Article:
Increased hay prices impacting everyone, from ranchers to the grocery store

Published: Jan. 5, 2023 at 9:58 PM CST|Updated: Jan. 5, 2023 at 10:17 PM CST
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LUBBOCK, Texas (KCBD) - Persistent drought and rising costs for farmers have taken a toll on everyone, making it more costly to feed livestock and raising everyone’s grocery bill.

Quinton Whitfield, the owner of High Winds Hay and Transport, says he’s never seen prices like these before.

“I’ve been selling hay in West Texas for six, seven years now, and this is the highest I’ve ever sold a bale of hay for,” Whitfield said.

Whitfield says a year ago, you could get horse-quality round bales of hay for $100 to $125 at his store. Now, it will cost you close to $200. It’s the same story for the hay ranchers feed to cows - that’s up $35.

Whitfield says he understands the toll this can take on producers because he’s also paying the price for his livestock.

“I feed this hay just like you’d come into the store and buy it and you feed it,” Whitfield said. “So, I know that the prices aren’t very economical, but it’s not economical on the people growing it, either.”

Whitfield grows some of the hay he sells. He says farmers have had a tough year with little to no rain, and the price of fertilizer and diesel being up.

“Our inputs are quite a bit more than they used to be,” Whitfield said.

At Lonesome Pine Equestrian Center, a Lubbock boarding stable, the manager, Stephanie Hallgren, says she gets a good deal directly from a hay farmer, but Lonesome Pine is also about to pay more for hay.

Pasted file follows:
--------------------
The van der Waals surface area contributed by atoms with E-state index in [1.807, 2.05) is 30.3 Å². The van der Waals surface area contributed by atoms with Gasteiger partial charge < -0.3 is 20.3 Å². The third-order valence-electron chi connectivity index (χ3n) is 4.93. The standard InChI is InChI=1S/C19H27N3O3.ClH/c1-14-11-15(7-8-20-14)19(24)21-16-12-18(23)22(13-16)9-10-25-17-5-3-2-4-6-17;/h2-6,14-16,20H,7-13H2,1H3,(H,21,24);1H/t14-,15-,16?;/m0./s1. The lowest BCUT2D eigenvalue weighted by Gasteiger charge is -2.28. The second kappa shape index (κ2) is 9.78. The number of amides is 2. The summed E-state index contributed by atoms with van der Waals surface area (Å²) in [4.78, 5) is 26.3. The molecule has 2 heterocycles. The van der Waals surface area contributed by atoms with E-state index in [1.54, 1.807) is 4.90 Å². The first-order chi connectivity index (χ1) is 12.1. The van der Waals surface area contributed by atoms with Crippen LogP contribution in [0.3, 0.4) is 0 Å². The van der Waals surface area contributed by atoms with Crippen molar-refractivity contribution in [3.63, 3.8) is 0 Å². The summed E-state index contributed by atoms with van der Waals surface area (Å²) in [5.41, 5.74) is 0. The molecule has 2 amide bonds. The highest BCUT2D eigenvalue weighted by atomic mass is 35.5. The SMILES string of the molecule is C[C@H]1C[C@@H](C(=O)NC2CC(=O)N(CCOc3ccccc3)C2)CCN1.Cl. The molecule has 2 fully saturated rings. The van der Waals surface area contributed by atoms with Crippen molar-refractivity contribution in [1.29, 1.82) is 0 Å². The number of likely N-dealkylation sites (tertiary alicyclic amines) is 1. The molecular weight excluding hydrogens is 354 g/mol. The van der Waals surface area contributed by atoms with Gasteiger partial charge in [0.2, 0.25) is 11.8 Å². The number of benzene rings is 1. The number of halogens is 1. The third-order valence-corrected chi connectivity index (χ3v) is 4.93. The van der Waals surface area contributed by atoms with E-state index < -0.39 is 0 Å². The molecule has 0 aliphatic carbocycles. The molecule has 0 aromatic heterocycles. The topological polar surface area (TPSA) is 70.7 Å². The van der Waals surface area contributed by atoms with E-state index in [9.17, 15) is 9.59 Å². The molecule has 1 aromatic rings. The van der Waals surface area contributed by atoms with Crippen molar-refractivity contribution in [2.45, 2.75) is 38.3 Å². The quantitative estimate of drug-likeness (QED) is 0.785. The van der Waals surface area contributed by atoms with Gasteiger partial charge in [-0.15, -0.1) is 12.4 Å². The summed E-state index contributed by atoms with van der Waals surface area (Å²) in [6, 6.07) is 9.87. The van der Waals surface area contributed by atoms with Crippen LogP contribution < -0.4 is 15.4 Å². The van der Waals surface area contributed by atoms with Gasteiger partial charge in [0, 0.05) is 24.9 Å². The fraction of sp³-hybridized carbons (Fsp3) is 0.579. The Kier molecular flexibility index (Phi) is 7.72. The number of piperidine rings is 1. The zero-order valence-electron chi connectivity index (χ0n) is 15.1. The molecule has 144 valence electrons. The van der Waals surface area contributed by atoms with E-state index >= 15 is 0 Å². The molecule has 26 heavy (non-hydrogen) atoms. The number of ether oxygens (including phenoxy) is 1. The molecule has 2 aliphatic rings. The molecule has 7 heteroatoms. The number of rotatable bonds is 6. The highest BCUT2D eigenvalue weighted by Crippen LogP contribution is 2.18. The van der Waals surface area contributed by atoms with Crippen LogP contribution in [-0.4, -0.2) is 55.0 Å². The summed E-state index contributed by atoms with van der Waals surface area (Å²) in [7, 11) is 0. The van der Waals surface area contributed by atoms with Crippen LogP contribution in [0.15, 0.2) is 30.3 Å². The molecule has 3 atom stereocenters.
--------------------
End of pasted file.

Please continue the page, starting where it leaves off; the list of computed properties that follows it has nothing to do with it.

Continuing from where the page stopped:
“We are already on notice for guaranteed hay price increases as we move forward, and by the middle of this year our prices will be tripled and it doesn’t look like it’s going to slow down from that point,” Hallgren said.

For the first time since its barn doors were slid open in the ‘90s, $20 more is being added on to boarders monthly charge.

“This year is the first year we’ve had to do a minimum surcharge per month for our boarders,” Hallgren said. “They’re very understanding, they’re really great and we’re very appreciative of them, but it’s hard for everybody all the way around.”

Not only is the price being passed on to horse owners, customers can see the difference at the grocery store.

“It all comes back to farming and ag, really - because everything that we have to put into the animals goes to the grocery store,” Whitfield said. “So, price of feed being up - it just factors on down the line.”

Whitfield says he also delivers the hay and for the first time he’s had to add a $25 delivery fee for Lubbock County because of diesel prices.